When most people take the SAT, they set target or goal scores for themselves. Statements like, “I need to get an 1800,” and, “I want to improve my Critical Reading by 50 points,” are common aims heard among high school students. Even though these thoughts are common (and make sense, since the ultimate goal of the SAT is to get the best score possible), it doesn’t mean that they are helpful in really improving on the test. In fact, focusing all of your energy on a target score can actually diminish your ability to perform better.
Just like how it is impossible to try to win a game (just think about it – what you’re really doing is trying to play well), it is equally impossible to try for a score on the SAT. What you’re really doing is trying to figure out how to take the test well. Given this, it is better to set goals directly involved with the specific aspects of the test than to aim for arbitrary score improvements!
Here are a few tips for healthy goal setting:
1) Focus your energy on the content of the test. This mindset puts all your energy into the nitty-gritty of test taking, and prevents distractions. Wondering whether getting a question right will bring you from a 750 to a 730 on the reading section does not make you more likely to recognize a misplaced modifier – in fact, such distraction actually hurts your ability to catch mistakes.
2) Better input, better output. As crazy as it sounds, by thinking less about your score, the more your score will increase. By getting better at each individual parts of the test, you will feel more confident about your ability to take the test as whole. In a self-reinforcing cycle, this will give you the energy to make more improvements on specifics, thereby leading to a greater overall score.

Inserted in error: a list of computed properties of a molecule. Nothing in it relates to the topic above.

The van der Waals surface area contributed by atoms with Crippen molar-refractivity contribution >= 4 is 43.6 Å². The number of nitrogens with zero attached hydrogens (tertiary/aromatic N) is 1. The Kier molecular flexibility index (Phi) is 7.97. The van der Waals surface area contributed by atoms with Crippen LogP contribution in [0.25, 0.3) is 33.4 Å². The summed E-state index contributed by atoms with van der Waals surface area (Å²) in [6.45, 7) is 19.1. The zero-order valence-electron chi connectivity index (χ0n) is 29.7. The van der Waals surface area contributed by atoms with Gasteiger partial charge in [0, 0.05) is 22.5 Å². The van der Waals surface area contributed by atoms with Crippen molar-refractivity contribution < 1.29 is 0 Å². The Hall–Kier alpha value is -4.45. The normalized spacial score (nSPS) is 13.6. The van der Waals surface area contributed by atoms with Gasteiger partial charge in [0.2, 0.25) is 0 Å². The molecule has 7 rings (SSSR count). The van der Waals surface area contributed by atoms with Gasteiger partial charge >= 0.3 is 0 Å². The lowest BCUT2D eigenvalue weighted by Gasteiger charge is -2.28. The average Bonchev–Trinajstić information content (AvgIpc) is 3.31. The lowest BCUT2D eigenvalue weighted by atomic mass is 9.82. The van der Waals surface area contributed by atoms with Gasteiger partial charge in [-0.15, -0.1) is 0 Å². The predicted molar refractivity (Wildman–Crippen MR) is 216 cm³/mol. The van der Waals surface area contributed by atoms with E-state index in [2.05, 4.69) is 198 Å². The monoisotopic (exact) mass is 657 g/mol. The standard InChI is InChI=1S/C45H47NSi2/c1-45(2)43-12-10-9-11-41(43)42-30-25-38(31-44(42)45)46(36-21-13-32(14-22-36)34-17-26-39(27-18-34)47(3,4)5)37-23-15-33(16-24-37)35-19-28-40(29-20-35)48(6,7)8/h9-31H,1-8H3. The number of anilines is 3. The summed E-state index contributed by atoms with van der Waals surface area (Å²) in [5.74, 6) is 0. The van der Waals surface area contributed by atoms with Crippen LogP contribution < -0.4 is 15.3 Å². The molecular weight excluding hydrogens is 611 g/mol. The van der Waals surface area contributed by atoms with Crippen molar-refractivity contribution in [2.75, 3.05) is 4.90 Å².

3) Take the long-term view. Focusing solely on scores puts too much emphasis on variable results from practice sections. Scores on individual practice tests can vary widely due to a variety of external factors. Focusing on long-term growth and deep understanding of the types of questions on the test will remind you that even if your score on a practice test temporarily went down (due to bad guessing, etc.), your arc of performance is bending toward improvement.
4) Don’t put yourself in a position to come up short. It is very easy to stress if you have a goal score in mind but are struggling to reach it. Avoid this dilemma by setting smaller, more content-focused objectives that you are more likely to achieve. Seeing yourself do well and accomplish your goals will give you the confidence necessary to jump into the harder sections of the SAT!
Above all else, remember that while a good score may be your ultimate goal, you can only get there by diving into the details.
By Aidan Calvelli.